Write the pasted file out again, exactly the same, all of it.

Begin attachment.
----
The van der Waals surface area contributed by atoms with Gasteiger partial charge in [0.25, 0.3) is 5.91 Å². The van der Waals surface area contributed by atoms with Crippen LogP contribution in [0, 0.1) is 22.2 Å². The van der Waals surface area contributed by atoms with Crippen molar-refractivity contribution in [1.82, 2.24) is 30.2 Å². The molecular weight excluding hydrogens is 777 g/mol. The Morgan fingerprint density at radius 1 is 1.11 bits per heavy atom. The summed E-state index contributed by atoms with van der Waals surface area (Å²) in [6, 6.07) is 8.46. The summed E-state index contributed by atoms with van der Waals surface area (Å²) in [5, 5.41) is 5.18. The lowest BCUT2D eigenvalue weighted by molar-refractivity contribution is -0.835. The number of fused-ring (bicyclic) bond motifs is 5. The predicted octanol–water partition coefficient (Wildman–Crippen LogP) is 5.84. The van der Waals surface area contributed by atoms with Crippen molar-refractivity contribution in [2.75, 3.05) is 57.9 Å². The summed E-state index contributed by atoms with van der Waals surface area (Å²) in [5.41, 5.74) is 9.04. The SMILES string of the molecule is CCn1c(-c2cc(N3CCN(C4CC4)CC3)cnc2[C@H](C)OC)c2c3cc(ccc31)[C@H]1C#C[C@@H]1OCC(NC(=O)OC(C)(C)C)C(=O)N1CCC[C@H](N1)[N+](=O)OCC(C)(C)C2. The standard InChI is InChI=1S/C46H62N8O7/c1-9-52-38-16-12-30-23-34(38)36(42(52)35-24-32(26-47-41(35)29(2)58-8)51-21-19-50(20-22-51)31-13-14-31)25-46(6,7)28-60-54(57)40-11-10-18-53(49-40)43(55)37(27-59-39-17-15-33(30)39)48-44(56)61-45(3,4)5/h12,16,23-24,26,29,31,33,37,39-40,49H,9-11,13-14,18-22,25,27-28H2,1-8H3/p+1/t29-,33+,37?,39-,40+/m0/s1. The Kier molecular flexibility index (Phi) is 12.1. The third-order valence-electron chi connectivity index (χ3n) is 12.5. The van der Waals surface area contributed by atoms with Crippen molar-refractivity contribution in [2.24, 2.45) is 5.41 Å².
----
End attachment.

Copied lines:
The van der Waals surface area contributed by atoms with Gasteiger partial charge in [0.25, 0.3) is 5.91 Å². The van der Waals surface area contributed by atoms with Crippen LogP contribution in [0, 0.1) is 22.2 Å². The van der Waals surface area contributed by atoms with Crippen molar-refractivity contribution in [1.82, 2.24) is 30.2 Å². The molecular weight excluding hydrogens is 777 g/mol. The Morgan fingerprint density at radius 1 is 1.11 bits per heavy atom. The summed E-state index contributed by atoms with van der Waals surface area (Å²) in [6, 6.07) is 8.46. The summed E-state index contributed by atoms with van der Waals surface area (Å²) in [5, 5.41) is 5.18. The lowest BCUT2D eigenvalue weighted by molar-refractivity contribution is -0.835. The number of fused-ring (bicyclic) bond motifs is 5. The predicted octanol–water partition coefficient (Wildman–Crippen LogP) is 5.84. The van der Waals surface area contributed by atoms with Crippen molar-refractivity contribution in [2.75, 3.05) is 57.9 Å². The summed E-state index contributed by atoms with van der Waals surface area (Å²) in [5.41, 5.74) is 9.04. The SMILES string of the molecule is CCn1c(-c2cc(N3CCN(C4CC4)CC3)cnc2[C@H](C)OC)c2c3cc(ccc31)[C@H]1C#C[C@@H]1OCC(NC(=O)OC(C)(C)C)C(=O)N1CCC[C@H](N1)[N+](=O)OCC(C)(C)C2. The standard InChI is InChI=1S/C46H62N8O7/c1-9-52-38-16-12-30-23-34(38)36(42(52)35-24-32(26-47-41(35)29(2)58-8)51-21-19-50(20-22-51)31-13-14-31)25-46(6,7)28-60-54(57)40-11-10-18-53(49-40)43(55)37(27-59-39-17-15-33(30)39)48-44(56)61-45(3,4)5/h12,16,23-24,26,29,31,33,37,39-40,49H,9-11,13-14,18-22,25,27-28H2,1-8H3/p+1/t29-,33+,37?,39-,40+/m0/s1. The Kier molecular flexibility index (Phi) is 12.1. The third-order valence-electron chi connectivity index (χ3n) is 12.5. The van der Waals surface area contributed by atoms with Crippen molar-refractivity contribution in [2.24, 2.45) is 5.41 Å².